# The set of ultrafilters on an infinite set

After recently learning about filters and ultrafilters, we looked into further problems and properties. I am having trouble with this one:

If $X$ is an infinite set, then the set of all ultrafilters on $X$ is uncountable.

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Hint: Any infinite set can be split into two disjoint infinite subsets. You can use this to prove something stronger than what the question asks, namely: if $X$ is an infinite set then there are at least $2^{\aleph_0}$ ultrafilters on $X$. By a more difficult argument you can prove the optimal result, that if $X$ is infinite there are $2^{2^{|X|}}$ ultrafilters on $X$. – Carl Mummert Nov 19 '11 at 1:12
Some references concerning the cardinality of set of ultrafilters are given in this answer: math.stackexchange.com/questions/34838/… – Martin Sleziak Nov 19 '11 at 10:13

A family of sets is said to be almost disjoint if the intersection of any two distinct members of the family is finite.

For each real number $x$ let $\langle q_n(x):n\in\mathbb{N}\rangle$ be a sequence of rational numbers converging to $x$, and let $A_x=\{q_n(x):n\in\mathbb{N}\}$. Let $\mathscr{A}=\{A_x:x\in\mathbb{R}\}$. Suppose that $x,y\in\mathbb{R}$ with $x\ne y$. There is some $\epsilon>0$ such that $(x-\epsilon,x+\epsilon)\cap(y-\epsilon,y+\epsilon)=\varnothing$, and there is an $m\in\mathbb{N}$ such that $q_n(x)\in(x-\epsilon,x+\epsilon)$ and $q_n(y)\in(y-\epsilon,y+\epsilon)$ whenever $n\ge m$. It follows that $A_x\cap A_y\subseteq\{q_n(x):n<m\}\cup\{q_n(y):n<m\}$ and hence that $A_x\cap A_y$ is finite. $\mathscr{A}$ is therefore an almost disjoint family of subsets of $\mathbb{Q}$. Moreover, $|\mathscr{A}|=|\mathbb{R}|=2^\omega=\mathfrak{c}$.

For each $x\in\mathbb{R}$ let $\mathscr{U}_x$ be a non-principal ultrafilter on $A_x$, and let $$\mathscr{V}_x=\{V\subseteq\mathbb{Q}:\exists U\in\mathscr{U}_x[U\subseteq V]\}\;;$$ it’s not hard to check that $\mathscr{V}_x$ is a non-principal ultrafilter on $\mathbb{Q}$. Now suppose that $\mathscr{V}_x=\mathscr{V}_y$ for some $x,y\in\mathbb{R}$. $A_x\in\mathscr{V}_x$ and $A_y\in\mathscr{V}_y=\mathscr{V}_x$ so $A_x\cap A_y\in\mathscr{V}_x$. If $x\ne y$, $A_x\cap A_y$ is finite. But $\mathscr{V}_x$ is a non-principal ultrafilter, so it contains no finite sets, and therefore we must have $x=y$. Thus, $\{\mathscr{V}_x:x\in\mathbb{R}\}$ is a family of $2^\omega=\mathfrak{c}$ distinct non-principal ultrafilters on $\mathbb{Q}$ (and hence certainly an uncountable family).

Now let $S$ be any infinite set. $\mathbb{Q}$ is countable, so $|S|\ge|\mathbb{Q}|$, and there is therefore an injection $\varphi:\mathbb{Q}\to S$. For each $x\in\mathbb{R}$ let $$\mathscr{W}_x=\bigg\{W\subseteq S:\exists V\in\mathscr{V}_x\big[\varphi[V]\subseteq W\big]\bigg\}\;;$$ it’s not hard to check that $\mathscr{W}_x$ is a non-principal ultrafilter on $S$ and that $\mathscr{W}_x=\mathscr{W}_y$ if and only if $x=y$. Thus, $\{\mathscr{W}_x:x\in\mathbb{R}\}$ is a family of $2^\omega=\mathfrak{c}$ distinct non-principal ultrafilters on $S$.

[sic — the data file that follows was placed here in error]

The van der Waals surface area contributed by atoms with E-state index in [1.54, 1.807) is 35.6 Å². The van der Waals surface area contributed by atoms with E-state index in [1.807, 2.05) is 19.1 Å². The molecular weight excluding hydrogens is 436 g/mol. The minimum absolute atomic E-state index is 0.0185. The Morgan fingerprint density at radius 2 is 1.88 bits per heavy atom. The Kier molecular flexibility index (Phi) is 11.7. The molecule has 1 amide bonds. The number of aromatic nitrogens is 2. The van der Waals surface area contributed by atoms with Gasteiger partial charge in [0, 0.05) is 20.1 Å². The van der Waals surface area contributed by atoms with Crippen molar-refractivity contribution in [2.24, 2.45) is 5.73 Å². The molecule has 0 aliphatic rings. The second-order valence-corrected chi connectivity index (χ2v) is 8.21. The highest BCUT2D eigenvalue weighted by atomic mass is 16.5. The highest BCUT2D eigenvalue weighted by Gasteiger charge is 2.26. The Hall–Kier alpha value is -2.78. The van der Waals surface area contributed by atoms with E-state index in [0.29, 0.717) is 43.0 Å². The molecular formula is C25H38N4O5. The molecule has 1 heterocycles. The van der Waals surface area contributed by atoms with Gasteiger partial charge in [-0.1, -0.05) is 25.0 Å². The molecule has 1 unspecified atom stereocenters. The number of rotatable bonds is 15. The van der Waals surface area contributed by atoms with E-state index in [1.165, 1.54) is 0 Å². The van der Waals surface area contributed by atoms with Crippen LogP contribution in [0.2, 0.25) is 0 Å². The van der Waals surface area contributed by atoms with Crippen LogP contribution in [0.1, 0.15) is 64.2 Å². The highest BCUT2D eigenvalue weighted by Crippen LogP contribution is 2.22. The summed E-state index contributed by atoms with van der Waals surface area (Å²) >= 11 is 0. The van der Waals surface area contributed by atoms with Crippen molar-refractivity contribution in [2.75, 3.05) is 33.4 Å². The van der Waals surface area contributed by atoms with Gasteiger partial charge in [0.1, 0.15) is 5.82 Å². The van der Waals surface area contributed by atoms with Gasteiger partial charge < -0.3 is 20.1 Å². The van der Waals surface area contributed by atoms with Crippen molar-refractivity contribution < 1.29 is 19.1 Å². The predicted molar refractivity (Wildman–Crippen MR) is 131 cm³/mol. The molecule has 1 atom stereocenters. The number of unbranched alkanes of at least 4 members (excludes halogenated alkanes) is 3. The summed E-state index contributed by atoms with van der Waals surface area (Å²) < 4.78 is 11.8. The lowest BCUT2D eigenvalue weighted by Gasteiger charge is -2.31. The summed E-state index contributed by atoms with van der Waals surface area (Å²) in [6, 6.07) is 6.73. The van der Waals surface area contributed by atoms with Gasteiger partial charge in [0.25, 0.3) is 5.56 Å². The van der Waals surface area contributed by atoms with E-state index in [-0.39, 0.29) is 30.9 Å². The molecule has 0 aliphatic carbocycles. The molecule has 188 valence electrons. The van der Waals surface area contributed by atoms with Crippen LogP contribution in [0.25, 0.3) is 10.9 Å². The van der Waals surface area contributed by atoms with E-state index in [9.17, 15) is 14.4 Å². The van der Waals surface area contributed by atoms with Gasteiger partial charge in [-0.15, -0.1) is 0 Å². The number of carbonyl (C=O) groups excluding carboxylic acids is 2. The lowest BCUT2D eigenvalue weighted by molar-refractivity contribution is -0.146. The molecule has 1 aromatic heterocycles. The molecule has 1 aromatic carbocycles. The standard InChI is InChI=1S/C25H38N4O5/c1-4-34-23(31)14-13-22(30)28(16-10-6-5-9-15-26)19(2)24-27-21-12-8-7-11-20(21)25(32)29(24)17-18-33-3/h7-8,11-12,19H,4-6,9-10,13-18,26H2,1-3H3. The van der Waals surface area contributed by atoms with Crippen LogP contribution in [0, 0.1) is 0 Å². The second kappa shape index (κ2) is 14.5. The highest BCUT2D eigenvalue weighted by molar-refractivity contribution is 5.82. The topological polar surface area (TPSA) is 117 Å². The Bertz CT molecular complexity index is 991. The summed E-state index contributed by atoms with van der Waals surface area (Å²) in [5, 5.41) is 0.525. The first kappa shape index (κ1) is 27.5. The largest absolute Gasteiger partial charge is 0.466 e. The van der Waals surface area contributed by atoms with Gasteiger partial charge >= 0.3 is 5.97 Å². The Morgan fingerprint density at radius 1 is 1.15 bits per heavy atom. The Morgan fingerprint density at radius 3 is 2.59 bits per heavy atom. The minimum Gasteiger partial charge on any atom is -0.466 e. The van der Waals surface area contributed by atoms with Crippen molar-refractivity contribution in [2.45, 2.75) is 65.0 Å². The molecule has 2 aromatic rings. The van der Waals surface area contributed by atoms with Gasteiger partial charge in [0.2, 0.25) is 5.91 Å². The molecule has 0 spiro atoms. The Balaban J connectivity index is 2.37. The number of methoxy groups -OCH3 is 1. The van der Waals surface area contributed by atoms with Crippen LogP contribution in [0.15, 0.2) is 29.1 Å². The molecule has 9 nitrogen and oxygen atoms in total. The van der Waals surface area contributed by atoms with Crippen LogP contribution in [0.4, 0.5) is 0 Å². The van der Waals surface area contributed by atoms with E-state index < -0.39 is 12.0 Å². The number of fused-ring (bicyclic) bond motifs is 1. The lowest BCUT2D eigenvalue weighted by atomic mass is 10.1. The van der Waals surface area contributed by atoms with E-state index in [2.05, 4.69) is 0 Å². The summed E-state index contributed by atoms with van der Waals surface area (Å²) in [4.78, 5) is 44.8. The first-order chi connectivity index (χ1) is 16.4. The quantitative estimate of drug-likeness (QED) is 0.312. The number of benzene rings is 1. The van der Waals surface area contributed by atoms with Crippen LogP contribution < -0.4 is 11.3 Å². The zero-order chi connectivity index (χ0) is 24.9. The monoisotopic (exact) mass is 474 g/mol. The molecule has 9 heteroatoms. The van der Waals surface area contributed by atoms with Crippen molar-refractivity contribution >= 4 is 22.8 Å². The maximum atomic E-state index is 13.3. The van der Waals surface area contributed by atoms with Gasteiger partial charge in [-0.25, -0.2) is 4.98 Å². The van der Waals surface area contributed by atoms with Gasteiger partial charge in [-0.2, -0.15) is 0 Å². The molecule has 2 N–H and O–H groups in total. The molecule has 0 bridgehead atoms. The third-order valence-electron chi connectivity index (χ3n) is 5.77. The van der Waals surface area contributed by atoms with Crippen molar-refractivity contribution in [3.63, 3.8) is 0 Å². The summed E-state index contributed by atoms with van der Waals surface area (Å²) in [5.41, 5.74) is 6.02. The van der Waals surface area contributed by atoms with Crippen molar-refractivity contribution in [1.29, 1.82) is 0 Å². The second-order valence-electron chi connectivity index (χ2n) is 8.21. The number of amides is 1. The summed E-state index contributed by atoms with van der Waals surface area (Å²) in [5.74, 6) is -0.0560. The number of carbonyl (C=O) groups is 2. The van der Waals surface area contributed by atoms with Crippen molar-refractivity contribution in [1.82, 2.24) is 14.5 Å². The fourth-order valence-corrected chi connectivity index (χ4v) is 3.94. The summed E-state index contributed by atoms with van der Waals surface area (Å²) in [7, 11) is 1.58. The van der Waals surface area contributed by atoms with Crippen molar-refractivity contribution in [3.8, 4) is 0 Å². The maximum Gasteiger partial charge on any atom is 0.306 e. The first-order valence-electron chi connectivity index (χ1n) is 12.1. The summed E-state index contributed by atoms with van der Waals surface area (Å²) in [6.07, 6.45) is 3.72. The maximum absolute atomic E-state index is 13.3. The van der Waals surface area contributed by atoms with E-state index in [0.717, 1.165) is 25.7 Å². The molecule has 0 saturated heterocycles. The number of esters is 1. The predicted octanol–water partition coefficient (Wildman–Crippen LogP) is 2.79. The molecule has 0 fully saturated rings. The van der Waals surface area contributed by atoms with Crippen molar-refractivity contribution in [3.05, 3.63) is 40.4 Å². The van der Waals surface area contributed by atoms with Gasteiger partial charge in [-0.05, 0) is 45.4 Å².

As Carl mentioned in the comments, it’s actually possible to show that there are $2^{2^{|X|}}$ ultrafilters on any infinite set $X$, but that takes a bit more work. If I have time, I may add that argument later.

Added: Let $X$ be an infinite set. A family $\mathscr{A}$ of subsets of $X$ is independent if $$\bigcap_{A\in\mathscr{F}}A\cap\bigcap_{A\in\mathscr{G}}(X\setminus A)\ne\varnothing$$ whenever $\mathscr{F}$ and $\mathscr{G}$ are disjoint finite subsets of $\mathscr{A}$.

Theorem: (Hausdorff) Let $\kappa=|X|$; then there is an independent family $\mathscr{A}$ of subsets of $X$ such that $|\mathscr{A}|=2^\kappa$.

Assuming the theorem, it’s not hard to show that there are $2^{2^\kappa}$ ultrafilters on $X$. Let $\mathscr{A}$ be an independent family of subsets of $X$ such that $|\mathscr{A}|=2^\kappa$. For each $f:\mathscr{A}\to\{0,1\}$ and $A\in\mathscr{A}$ let $$\hat f(A)=\begin{cases}A,&f(A)=1\\X\setminus A,&f(A)=0\;,\end{cases}$$ and define $$\mathscr{F}_f=\left\{\bigcap_{A\in\mathscr{G}}:\hat f(A):\mathscr{G}\subseteq\mathscr{A}\text{ is finite}\right\}.$$ Clearly each $\mathscr{F}_f$ is closed under finite intersections and is therefore a filterbase on $X$. For each $f:\mathscr{A}\to\{0,1\}$ let $\mathscr{U}_f$ be an ultrafilter on $X$ extending $\mathscr{F}$. If $f,g:\mathscr{A}\to\{0,1\}$ are distinct, there is an $A\in\mathscr{A}$ such that $f(A)\ne g(A)$ and hence $\hat f(A)\cap \hat g(A)=\varnothing$; since $\hat f(A)\in\mathscr{U}_f$ and $\hat g(A)\in\mathscr{U}_g$, it follows that $\mathscr{U}_f\ne\mathscr{U}_g$. Thus, $$\left\{\mathscr{U}_f:f\in {}^\mathscr{A}\{0,1\}\right\}$$ is a family of $2^{2^\kappa}$ distinct ultrafilters on $X$. (Since every ultrafilter on $X$ is a subset of $\wp(X)$, it’s clear that there can be no more than this.)